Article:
Grammar schools also cast their net much wider than other schools, with their pupils coming from more than twice as many primary schools as non-selective schools.
Since we don’t know the extent of the government’s new plans, it isn’t possible to tell how much they could change the social makeup of the grammar schools we know.
If new rules do change the social makeup of grammar schools significantly, research about past or current grammar schools might not be a good guide to how new selective schools would affect social mobility.
“[There is] a crisis in teacher recruitment and retention”
Jeremy Corbyn, 14 September 2016
“We have more teachers in our schools today than in 2010, we have more teachers joining the profession than leaving it”
Theresa May, 14 September 2016
Both leaders have a point here.
Take recruitment first. Overall, about 32,000 people entered teacher training in 2015/16—7,000 fewer trainees than were recruited for 2009/10.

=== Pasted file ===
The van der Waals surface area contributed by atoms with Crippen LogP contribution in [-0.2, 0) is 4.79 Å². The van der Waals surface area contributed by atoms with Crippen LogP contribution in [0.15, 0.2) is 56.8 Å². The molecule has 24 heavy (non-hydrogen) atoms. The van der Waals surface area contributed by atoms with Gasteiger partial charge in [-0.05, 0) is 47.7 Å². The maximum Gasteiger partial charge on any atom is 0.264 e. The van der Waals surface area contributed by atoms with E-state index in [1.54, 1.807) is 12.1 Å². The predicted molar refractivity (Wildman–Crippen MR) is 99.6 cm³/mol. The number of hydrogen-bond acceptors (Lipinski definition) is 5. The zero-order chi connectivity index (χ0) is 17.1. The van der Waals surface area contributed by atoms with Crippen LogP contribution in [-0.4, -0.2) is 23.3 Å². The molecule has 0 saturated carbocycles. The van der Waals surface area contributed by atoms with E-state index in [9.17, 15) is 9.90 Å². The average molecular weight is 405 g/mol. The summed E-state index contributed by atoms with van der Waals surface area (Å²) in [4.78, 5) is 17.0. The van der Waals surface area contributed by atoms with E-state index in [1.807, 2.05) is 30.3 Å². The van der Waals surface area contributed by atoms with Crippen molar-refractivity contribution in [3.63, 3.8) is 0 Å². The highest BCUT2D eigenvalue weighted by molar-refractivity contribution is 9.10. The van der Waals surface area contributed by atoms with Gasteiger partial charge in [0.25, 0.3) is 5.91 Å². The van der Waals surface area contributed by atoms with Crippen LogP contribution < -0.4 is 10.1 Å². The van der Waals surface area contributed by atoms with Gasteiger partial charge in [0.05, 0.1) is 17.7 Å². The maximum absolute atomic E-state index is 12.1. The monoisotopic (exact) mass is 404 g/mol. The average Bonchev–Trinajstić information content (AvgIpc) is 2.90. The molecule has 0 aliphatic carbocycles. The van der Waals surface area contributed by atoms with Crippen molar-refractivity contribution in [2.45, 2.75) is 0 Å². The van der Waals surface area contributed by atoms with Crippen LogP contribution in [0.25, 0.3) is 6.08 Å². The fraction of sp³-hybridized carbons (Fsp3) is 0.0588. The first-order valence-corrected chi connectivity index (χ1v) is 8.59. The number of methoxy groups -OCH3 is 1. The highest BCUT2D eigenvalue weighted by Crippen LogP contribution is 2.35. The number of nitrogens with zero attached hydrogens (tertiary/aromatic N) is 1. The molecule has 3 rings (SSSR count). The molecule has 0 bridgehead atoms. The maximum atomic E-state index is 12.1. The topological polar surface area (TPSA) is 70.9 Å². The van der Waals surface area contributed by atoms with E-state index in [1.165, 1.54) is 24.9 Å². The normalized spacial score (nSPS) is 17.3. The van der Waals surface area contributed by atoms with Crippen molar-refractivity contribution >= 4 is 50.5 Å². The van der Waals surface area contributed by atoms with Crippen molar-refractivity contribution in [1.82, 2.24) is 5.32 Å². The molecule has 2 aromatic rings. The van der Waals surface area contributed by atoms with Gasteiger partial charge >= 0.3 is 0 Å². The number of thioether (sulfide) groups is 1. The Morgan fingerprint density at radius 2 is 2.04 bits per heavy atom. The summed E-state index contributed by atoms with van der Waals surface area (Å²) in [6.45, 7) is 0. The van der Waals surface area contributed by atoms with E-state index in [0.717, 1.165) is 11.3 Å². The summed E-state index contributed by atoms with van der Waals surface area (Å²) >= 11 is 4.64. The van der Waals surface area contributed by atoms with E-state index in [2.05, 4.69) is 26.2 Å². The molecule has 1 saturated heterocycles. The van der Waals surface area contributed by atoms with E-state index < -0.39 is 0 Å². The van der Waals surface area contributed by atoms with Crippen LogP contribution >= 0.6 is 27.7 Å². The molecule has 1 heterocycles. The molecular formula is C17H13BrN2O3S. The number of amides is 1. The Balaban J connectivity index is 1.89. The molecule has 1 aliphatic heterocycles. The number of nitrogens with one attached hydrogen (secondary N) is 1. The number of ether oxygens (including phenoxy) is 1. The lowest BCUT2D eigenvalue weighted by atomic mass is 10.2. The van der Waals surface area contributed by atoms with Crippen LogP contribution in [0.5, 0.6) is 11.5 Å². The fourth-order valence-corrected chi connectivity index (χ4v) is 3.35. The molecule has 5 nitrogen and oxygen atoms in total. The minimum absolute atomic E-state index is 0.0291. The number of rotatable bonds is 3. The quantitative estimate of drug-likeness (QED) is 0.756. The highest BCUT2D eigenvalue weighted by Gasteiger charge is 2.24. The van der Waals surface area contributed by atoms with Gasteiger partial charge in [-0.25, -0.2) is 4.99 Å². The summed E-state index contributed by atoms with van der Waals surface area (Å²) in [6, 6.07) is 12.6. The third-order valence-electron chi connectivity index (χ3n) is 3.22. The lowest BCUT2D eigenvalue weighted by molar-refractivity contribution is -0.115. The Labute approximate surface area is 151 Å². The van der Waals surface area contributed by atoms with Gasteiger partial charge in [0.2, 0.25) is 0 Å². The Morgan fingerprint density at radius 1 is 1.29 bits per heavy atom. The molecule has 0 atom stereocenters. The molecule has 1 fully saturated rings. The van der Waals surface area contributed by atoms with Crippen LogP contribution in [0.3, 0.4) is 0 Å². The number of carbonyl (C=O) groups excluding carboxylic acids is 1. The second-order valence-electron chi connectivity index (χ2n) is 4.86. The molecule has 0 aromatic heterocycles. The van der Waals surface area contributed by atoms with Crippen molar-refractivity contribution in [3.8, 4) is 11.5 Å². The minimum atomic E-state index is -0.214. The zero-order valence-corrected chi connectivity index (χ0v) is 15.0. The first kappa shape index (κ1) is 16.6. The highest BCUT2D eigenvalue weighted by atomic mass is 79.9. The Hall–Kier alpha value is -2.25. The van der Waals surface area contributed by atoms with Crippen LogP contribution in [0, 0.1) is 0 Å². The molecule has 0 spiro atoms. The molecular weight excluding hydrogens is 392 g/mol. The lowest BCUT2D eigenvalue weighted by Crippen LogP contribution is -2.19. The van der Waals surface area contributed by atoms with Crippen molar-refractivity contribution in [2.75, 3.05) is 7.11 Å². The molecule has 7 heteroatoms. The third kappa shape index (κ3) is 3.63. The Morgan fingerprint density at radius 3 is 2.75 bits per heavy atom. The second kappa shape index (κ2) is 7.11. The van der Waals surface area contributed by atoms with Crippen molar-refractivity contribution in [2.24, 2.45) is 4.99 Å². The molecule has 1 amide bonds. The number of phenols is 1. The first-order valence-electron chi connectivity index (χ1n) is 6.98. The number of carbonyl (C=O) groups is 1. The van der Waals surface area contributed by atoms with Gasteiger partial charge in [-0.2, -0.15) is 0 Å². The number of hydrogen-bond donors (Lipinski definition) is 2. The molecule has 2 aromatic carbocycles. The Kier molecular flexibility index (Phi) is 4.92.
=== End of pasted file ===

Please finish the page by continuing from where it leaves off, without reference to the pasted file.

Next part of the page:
But the drop in teachers entering training hasn’t led to a drop in the number of teachers in state schools. This may be because newly qualified teachers only account for about half of the additional teachers in a given year; others come from outside the state sector, or return to teaching after a break.
Ms May is correct that there were more teachers altogether in England’s state schools in November 2015 than 2010, measuring by both headcount and full time equivalent.
That said, the number of pupils has also increased. And within that headline figure are big differences: the number of primary teachers has risen, but the number of secondary teachers is down. This may be what Mr Corbyn was referring to.
Finally, slightly more qualified teachers left state-funded schools in England than entered them in 2015. 49,700 entered and 50,200 left. However, full time equivalent figures do show more entrants than leavers in 2015. 45,800 entered and 43,100 left.